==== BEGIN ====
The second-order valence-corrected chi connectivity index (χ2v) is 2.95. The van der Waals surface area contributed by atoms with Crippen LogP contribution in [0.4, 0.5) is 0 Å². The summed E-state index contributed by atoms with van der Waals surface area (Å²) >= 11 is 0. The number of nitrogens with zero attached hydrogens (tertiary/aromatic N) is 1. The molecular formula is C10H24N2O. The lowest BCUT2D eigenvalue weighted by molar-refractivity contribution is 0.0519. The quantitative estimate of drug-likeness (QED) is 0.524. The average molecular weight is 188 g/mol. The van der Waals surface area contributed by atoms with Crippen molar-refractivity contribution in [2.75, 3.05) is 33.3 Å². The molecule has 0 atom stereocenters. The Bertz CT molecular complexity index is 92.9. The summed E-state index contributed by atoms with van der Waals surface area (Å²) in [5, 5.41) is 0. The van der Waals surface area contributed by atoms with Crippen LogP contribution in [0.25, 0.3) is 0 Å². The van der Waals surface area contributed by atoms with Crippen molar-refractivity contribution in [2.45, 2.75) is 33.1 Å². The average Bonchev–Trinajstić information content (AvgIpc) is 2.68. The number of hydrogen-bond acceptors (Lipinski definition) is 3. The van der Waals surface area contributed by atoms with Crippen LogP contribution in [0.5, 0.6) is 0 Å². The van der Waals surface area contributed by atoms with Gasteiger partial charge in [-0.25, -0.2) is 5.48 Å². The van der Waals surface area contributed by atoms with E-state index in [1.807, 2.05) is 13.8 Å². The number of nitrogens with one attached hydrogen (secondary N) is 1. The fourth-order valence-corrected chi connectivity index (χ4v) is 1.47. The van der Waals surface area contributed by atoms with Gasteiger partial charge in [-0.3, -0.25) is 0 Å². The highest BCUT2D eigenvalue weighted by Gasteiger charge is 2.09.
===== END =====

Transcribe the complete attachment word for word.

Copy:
The second-order valence-corrected chi connectivity index (χ2v) is 2.95. The van der Waals surface area contributed by atoms with Crippen LogP contribution in [0.4, 0.5) is 0 Å². The summed E-state index contributed by atoms with van der Waals surface area (Å²) >= 11 is 0. The number of nitrogens with zero attached hydrogens (tertiary/aromatic N) is 1. The molecular formula is C10H24N2O. The lowest BCUT2D eigenvalue weighted by molar-refractivity contribution is 0.0519. The quantitative estimate of drug-likeness (QED) is 0.524. The average molecular weight is 188 g/mol. The van der Waals surface area contributed by atoms with Crippen molar-refractivity contribution in [2.75, 3.05) is 33.3 Å². The molecule has 0 atom stereocenters. The Bertz CT molecular complexity index is 92.9. The summed E-state index contributed by atoms with van der Waals surface area (Å²) in [5, 5.41) is 0. The van der Waals surface area contributed by atoms with Crippen LogP contribution in [0.25, 0.3) is 0 Å². The van der Waals surface area contributed by atoms with Crippen molar-refractivity contribution in [2.45, 2.75) is 33.1 Å². The average Bonchev–Trinajstić information content (AvgIpc) is 2.68. The number of hydrogen-bond acceptors (Lipinski definition) is 3. The van der Waals surface area contributed by atoms with Crippen LogP contribution in [0.5, 0.6) is 0 Å². The van der Waals surface area contributed by atoms with Gasteiger partial charge in [-0.25, -0.2) is 5.48 Å². The van der Waals surface area contributed by atoms with E-state index in [1.807, 2.05) is 13.8 Å². The number of nitrogens with one attached hydrogen (secondary N) is 1. The fourth-order valence-corrected chi connectivity index (χ4v) is 1.47. The van der Waals surface area contributed by atoms with Gasteiger partial charge in [-0.3, -0.25) is 0 Å². The highest BCUT2D eigenvalue weighted by Gasteiger charge is 2.09.